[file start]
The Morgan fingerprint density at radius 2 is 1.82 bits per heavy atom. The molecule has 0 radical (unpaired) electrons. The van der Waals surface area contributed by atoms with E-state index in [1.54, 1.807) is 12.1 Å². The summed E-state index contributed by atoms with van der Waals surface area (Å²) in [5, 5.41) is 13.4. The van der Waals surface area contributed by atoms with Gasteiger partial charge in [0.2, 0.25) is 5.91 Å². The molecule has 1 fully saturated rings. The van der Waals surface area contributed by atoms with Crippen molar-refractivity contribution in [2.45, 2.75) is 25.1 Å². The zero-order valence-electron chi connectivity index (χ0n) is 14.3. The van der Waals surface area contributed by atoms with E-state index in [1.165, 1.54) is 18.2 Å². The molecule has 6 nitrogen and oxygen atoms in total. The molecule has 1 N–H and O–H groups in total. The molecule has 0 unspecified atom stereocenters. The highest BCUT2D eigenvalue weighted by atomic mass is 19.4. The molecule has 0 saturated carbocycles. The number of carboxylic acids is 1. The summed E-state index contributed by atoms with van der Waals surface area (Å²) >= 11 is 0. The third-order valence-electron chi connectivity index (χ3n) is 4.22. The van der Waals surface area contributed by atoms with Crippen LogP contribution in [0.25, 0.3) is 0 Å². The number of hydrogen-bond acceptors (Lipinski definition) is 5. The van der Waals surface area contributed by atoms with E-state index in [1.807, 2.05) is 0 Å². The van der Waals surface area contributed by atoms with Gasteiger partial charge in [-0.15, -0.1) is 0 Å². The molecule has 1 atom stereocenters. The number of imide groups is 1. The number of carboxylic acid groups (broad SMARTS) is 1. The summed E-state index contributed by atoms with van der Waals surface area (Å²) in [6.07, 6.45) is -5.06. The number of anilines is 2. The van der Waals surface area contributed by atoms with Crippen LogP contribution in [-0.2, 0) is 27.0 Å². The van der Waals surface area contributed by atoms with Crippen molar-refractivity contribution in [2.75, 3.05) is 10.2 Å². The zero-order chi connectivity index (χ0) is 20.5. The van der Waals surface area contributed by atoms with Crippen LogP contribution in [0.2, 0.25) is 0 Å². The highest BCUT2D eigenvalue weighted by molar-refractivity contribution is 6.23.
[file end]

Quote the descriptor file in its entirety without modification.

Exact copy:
The Morgan fingerprint density at radius 2 is 1.82 bits per heavy atom. The molecule has 0 radical (unpaired) electrons. The van der Waals surface area contributed by atoms with E-state index in [1.54, 1.807) is 12.1 Å². The summed E-state index contributed by atoms with van der Waals surface area (Å²) in [5, 5.41) is 13.4. The van der Waals surface area contributed by atoms with Gasteiger partial charge in [0.2, 0.25) is 5.91 Å². The molecule has 1 fully saturated rings. The van der Waals surface area contributed by atoms with Crippen molar-refractivity contribution in [2.45, 2.75) is 25.1 Å². The zero-order valence-electron chi connectivity index (χ0n) is 14.3. The van der Waals surface area contributed by atoms with E-state index in [1.165, 1.54) is 18.2 Å². The molecule has 6 nitrogen and oxygen atoms in total. The molecule has 1 N–H and O–H groups in total. The molecule has 0 unspecified atom stereocenters. The highest BCUT2D eigenvalue weighted by atomic mass is 19.4. The molecule has 0 saturated carbocycles. The number of carboxylic acids is 1. The summed E-state index contributed by atoms with van der Waals surface area (Å²) >= 11 is 0. The third-order valence-electron chi connectivity index (χ3n) is 4.22. The van der Waals surface area contributed by atoms with Crippen LogP contribution in [0.25, 0.3) is 0 Å². The number of hydrogen-bond acceptors (Lipinski definition) is 5. The van der Waals surface area contributed by atoms with E-state index in [1.807, 2.05) is 0 Å². The van der Waals surface area contributed by atoms with Gasteiger partial charge in [-0.15, -0.1) is 0 Å². The molecule has 1 atom stereocenters. The number of imide groups is 1. The number of carboxylic acid groups (broad SMARTS) is 1. The summed E-state index contributed by atoms with van der Waals surface area (Å²) in [6.07, 6.45) is -5.06. The number of anilines is 2. The van der Waals surface area contributed by atoms with Crippen LogP contribution in [-0.2, 0) is 27.0 Å². The van der Waals surface area contributed by atoms with Crippen molar-refractivity contribution in [2.75, 3.05) is 10.2 Å². The zero-order chi connectivity index (χ0) is 20.5. The van der Waals surface area contributed by atoms with Crippen LogP contribution in [0.2, 0.25) is 0 Å². The highest BCUT2D eigenvalue weighted by molar-refractivity contribution is 6.23.